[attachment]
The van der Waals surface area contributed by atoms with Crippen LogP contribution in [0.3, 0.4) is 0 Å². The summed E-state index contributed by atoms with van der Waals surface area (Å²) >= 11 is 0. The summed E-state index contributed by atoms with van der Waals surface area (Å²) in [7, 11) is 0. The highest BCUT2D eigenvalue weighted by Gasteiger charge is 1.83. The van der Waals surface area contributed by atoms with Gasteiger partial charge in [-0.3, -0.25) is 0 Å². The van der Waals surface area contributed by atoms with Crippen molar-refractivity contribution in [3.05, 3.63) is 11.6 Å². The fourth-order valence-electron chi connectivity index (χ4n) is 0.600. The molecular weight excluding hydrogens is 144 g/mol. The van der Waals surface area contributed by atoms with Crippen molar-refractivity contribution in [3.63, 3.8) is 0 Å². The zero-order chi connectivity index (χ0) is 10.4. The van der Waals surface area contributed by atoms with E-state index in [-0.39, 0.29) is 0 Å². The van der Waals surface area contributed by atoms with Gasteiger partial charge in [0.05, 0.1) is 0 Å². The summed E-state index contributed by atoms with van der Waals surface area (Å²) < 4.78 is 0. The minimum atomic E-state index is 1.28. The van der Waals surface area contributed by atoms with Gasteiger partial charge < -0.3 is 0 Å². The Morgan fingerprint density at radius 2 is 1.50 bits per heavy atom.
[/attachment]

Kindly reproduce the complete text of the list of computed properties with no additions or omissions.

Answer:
The van der Waals surface area contributed by atoms with Crippen LogP contribution in [0.3, 0.4) is 0 Å². The summed E-state index contributed by atoms with van der Waals surface area (Å²) >= 11 is 0. The summed E-state index contributed by atoms with van der Waals surface area (Å²) in [7, 11) is 0. The highest BCUT2D eigenvalue weighted by Gasteiger charge is 1.83. The van der Waals surface area contributed by atoms with Gasteiger partial charge in [-0.3, -0.25) is 0 Å². The van der Waals surface area contributed by atoms with Crippen molar-refractivity contribution in [3.05, 3.63) is 11.6 Å². The fourth-order valence-electron chi connectivity index (χ4n) is 0.600. The molecular weight excluding hydrogens is 144 g/mol. The van der Waals surface area contributed by atoms with Crippen molar-refractivity contribution in [3.63, 3.8) is 0 Å². The zero-order chi connectivity index (χ0) is 10.4. The van der Waals surface area contributed by atoms with E-state index in [-0.39, 0.29) is 0 Å². The van der Waals surface area contributed by atoms with Gasteiger partial charge in [0.05, 0.1) is 0 Å². The summed E-state index contributed by atoms with van der Waals surface area (Å²) < 4.78 is 0. The minimum atomic E-state index is 1.28. The van der Waals surface area contributed by atoms with Gasteiger partial charge < -0.3 is 0 Å². The Morgan fingerprint density at radius 2 is 1.50 bits per heavy atom.